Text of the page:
|Began skating November 1999|
Home town Clarks Summit
Height 1.70 m
|Role Figure skater|
Name Adam Rippon
|Born November 11, 1989 (age 33) (1989-11-11) Scranton, Pennsylvania|
Former coach Jason Dungjen, Yuka Sato, Brian Orser, Nikolai Morozov, Yelena Sergeeva
Former choreographer Catarina Lindgren, Cindy Stuart, Michael Seibert, Shae-Lynn Bourne, Pasquale Camerlengo, David Wilson, Sebastien Britten, Nikolai Morozov
Skating club Skating Club of New York
Training locations Paramount, California; Artesia, California
Former training locations Bloomfield Hills, Michigan; Toronto, Ontario; Hackensack, New Jersey
Coach Rafael Arutyunyan, Nadezda Kanaeva
Choreographer Jeffrey Buttle, Tom Dickson
Similar People Ashley Wagner, Ross Miner, Yuzuru Hanyu
Country represented United States of America
Adam Rippon performs to Coldplay & Cinematic Orchestra at PyeongChang 2018 | Music Monday
Adam Rippon (born November 11, 1989) is an American figure skater. He is the 2010 Four Continents champion and 2016 U.S. national champion. Earlier in his career, he won the 2008 and 2009 World Junior Championships, the 2007–08 Junior Grand Prix Final, and the 2008 U.S junior national title.
- Adam Rippon performs to Coldplay Cinematic Orchestra at PyeongChang 2018 Music Monday
- Personal life
- Early career
- 200708 season
- 200809 season
- 200910 season
- 201011 season
- 201112 season
- 201213 season
- 201314 season
- 201415 season
- 201516 season
- 201617 season
- Signature moves
- Competitive highlights
- 200405 to 200809
Adam Rippon was born on November 11, 1989 in Scranton, Pennsylvania. The oldest of six children, he was born with severe hearing loss but underwent surgery at Yale University just before his first birthday, allowing him to hear almost perfectly.
On October 2, 2015, Rippon publicly came out as gay.
Rippon started to skate when he was ten years old; his mother skated and brought him along to the rink. He was coached by Yelena Sergeeva from 2000 to 2007.
In the 2004–05 season, Rippon won the silver medal on the Novice level at the 2005 U.S. Championships. After Nationals he was assigned a spring international assignment, Triglav Trophy in Slovenia 2005 and competed in the Junior division finishing first for the Gold medal. In 2005–06 season, he debuted on the ISU Junior Grand Prix circuit. He competed at the 2005–06 ISU Junior Grand Prix event in Croatia and placed 6th. At the 2006 U.S. Championships, he finished 11th at the junior level. In the 2006–07 season, Rippon did not compete on the Junior Grand Prix circuit. He placed 6th on the junior level at the 2007 U.S. Championships. Following the event, he left Sergeeva and began working with Nikolai Morozov in February 2007 at the Ice House in Hackensack, New Jersey.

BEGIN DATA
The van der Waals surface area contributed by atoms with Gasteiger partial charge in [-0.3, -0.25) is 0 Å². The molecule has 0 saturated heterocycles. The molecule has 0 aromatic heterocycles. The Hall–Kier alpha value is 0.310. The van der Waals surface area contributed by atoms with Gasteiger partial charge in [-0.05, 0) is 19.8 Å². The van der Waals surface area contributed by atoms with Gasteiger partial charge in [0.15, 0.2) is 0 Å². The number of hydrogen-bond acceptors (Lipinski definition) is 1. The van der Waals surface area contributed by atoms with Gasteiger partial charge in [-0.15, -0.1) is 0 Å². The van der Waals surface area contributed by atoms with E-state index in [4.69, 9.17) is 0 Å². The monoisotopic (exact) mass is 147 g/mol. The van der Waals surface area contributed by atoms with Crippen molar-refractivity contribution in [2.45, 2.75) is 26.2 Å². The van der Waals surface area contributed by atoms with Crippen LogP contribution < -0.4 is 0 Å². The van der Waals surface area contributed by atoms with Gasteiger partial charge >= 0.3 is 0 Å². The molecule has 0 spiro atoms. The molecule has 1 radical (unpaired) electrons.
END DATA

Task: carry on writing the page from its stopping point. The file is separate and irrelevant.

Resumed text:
In the 2007–08 season, Rippon competed on the 2007–08 ISU Junior Grand Prix circuit. At his first event, the Harghita Cup in Miercurea Ciuc, Romania, he won the gold medal. He then won the silver medal at the Sofia Cup in Sofia, Bulgaria. These two medals qualified him for the ISU Junior Grand Prix Final. At that event, Rippon won the gold medal, and became the first man to break 200 points at a Junior level competition.
He went on to the 2008 U.S. Championships, where he won the Junior title. The Professional Skaters Association recognized Rippon as having the best men's free skate at the National Championships and was awarded the EDI Award. He earned a trip to the 2008 Junior Worlds, where he won the gold medal after finishing first in both segments.
Rippon moved up to the senior level in the 2008–09 season. In the Grand Prix season he was assigned to compete at the 2008 Skate America where he placed eighth and the 2008 Cup of Russia where he placed third in the short program and fifth overall. In late November 2008, Rippon left Morozov. In December 2008, he moved to Toronto, Ontario, Canada to begin training with Brian Orser at the Toronto Cricket, Skating & Curling Club. Rippon officially announced his coaching change on January 2, 2009.
At the 2009 U.S. Championships, his senior level national debut, he placed seventh. He was named to the team for the 2009 Junior World Championships. At Junior Worlds, in his two programs, he landed a total of three 3A jumps, one in combination with a 2T. He won the competition, scoring 222.00 points and becoming the first single skater to win two World Junior titles.
Rippon sprained his ankle during the summer and missed some training time. For the 2009–10 season, Rippon was assigned to two Grand Prix events. At the 2009 Trophée Eric Bompard, he placed third in both segments of the competition and was awarded the bronze medal. At the 2009 NHK Trophy, he finished 6th after placing 8th in the short and 5th in the free.